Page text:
Indeed, the creators of the system — which the company refers to as Watson, after the I.B.M. founder, Thomas J. Watson Sr. — said they were not yet confident their system would be able to compete successfully on the show, on which human champions typically provide correct responses 85 percent of the time.But can it manipulate the buzzer to successfully ring in first? That's the real secret of doing well on Jeopardy.
“The big goal is to get computers to be able to converse in human terms,” said the team leader, David A. Ferrucci, an I.B.M. artificial intelligence researcher. “And we’re not there yet.”
The team is aiming not at a true thinking machine but at a new class of software that can “understand” human questions and respond to them correctly. Such a program would have enormous economic implications.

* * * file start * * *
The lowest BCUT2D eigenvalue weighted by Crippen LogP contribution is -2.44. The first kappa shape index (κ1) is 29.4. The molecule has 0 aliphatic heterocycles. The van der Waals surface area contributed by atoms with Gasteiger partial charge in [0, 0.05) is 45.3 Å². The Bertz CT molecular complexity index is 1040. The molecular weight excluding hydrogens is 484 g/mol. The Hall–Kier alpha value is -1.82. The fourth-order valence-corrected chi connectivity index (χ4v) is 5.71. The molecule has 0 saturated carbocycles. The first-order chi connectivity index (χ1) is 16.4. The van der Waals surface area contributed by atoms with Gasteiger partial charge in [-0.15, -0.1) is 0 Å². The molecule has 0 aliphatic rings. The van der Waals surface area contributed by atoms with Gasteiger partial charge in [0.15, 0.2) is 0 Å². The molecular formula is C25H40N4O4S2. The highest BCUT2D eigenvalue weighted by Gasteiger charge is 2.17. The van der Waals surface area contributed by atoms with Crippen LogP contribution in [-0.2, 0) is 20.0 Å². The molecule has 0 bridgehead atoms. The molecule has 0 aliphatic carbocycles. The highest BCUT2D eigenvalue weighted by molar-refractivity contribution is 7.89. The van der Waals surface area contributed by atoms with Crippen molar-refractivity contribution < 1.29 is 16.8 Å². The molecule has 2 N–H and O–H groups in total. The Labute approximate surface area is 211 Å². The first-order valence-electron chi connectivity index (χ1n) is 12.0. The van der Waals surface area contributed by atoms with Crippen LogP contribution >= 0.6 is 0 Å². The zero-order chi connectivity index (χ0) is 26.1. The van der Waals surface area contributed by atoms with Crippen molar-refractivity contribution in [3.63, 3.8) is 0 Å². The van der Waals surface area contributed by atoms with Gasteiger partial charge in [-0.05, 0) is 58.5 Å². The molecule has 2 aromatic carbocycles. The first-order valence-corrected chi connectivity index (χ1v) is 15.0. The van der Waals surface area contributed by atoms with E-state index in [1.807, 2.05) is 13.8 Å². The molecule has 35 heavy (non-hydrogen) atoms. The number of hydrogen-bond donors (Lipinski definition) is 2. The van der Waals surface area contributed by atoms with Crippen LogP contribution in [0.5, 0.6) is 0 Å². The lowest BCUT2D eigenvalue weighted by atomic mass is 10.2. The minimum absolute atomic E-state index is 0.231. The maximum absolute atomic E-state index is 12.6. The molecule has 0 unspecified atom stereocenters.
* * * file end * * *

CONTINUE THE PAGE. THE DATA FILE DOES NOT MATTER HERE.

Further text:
Despite more than four decades of experimentation in artificial intelligence, scientists have made only modest progress until now toward building machines that can understand language and interact with humans.
The proposed contest is an effort by I.B.M. to prove that its researchers can make significant technical progress by picking “grand challenges” like its early chess foray. The new bid is based on three years of work by a team that has grown to 20 experts in fields like natural language processing, machine learning and information retrieval.
I say that they should do the showdown and put it on in primetime. All of mankind has an interest in the outcome of such a contest. While it's exciting to think of the advances in artificial intelligence, I would still have to pull for the hometeam - the human.